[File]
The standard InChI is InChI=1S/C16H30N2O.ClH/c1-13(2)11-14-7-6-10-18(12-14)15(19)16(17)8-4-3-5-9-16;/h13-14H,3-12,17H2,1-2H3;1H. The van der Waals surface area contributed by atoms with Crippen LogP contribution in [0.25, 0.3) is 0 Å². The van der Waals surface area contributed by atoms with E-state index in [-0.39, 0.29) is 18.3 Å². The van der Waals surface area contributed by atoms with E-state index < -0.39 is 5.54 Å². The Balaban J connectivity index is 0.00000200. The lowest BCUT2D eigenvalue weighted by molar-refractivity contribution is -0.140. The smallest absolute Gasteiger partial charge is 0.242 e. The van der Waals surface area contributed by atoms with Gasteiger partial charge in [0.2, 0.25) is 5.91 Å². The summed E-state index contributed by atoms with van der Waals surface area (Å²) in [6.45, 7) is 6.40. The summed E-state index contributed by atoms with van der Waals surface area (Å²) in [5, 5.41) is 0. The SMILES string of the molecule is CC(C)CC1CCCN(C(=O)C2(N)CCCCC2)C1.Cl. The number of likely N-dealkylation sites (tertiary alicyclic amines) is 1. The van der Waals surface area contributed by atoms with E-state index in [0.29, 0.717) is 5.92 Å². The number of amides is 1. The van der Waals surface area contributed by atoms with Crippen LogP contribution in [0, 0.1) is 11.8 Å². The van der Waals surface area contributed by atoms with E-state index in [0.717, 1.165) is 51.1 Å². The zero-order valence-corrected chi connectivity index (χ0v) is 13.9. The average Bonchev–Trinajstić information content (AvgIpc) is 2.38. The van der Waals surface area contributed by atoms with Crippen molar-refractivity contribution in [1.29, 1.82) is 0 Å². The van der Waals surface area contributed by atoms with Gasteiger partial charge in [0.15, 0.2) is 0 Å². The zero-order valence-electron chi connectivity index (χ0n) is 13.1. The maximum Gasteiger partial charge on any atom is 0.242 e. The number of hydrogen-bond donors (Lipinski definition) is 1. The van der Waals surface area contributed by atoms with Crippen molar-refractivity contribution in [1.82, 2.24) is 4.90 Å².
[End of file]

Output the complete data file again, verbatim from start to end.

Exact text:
The standard InChI is InChI=1S/C16H30N2O.ClH/c1-13(2)11-14-7-6-10-18(12-14)15(19)16(17)8-4-3-5-9-16;/h13-14H,3-12,17H2,1-2H3;1H. The van der Waals surface area contributed by atoms with Crippen LogP contribution in [0.25, 0.3) is 0 Å². The van der Waals surface area contributed by atoms with E-state index in [-0.39, 0.29) is 18.3 Å². The van der Waals surface area contributed by atoms with E-state index < -0.39 is 5.54 Å². The Balaban J connectivity index is 0.00000200. The lowest BCUT2D eigenvalue weighted by molar-refractivity contribution is -0.140. The smallest absolute Gasteiger partial charge is 0.242 e. The van der Waals surface area contributed by atoms with Gasteiger partial charge in [0.2, 0.25) is 5.91 Å². The summed E-state index contributed by atoms with van der Waals surface area (Å²) in [6.45, 7) is 6.40. The summed E-state index contributed by atoms with van der Waals surface area (Å²) in [5, 5.41) is 0. The SMILES string of the molecule is CC(C)CC1CCCN(C(=O)C2(N)CCCCC2)C1.Cl. The number of likely N-dealkylation sites (tertiary alicyclic amines) is 1. The van der Waals surface area contributed by atoms with E-state index in [0.29, 0.717) is 5.92 Å². The number of amides is 1. The van der Waals surface area contributed by atoms with Crippen LogP contribution in [0, 0.1) is 11.8 Å². The van der Waals surface area contributed by atoms with E-state index in [0.717, 1.165) is 51.1 Å². The zero-order valence-corrected chi connectivity index (χ0v) is 13.9. The average Bonchev–Trinajstić information content (AvgIpc) is 2.38. The van der Waals surface area contributed by atoms with Crippen molar-refractivity contribution in [1.29, 1.82) is 0 Å². The van der Waals surface area contributed by atoms with Gasteiger partial charge in [0.15, 0.2) is 0 Å². The zero-order valence-electron chi connectivity index (χ0n) is 13.1. The maximum Gasteiger partial charge on any atom is 0.242 e. The number of hydrogen-bond donors (Lipinski definition) is 1. The van der Waals surface area contributed by atoms with Crippen molar-refractivity contribution in [1.82, 2.24) is 4.90 Å².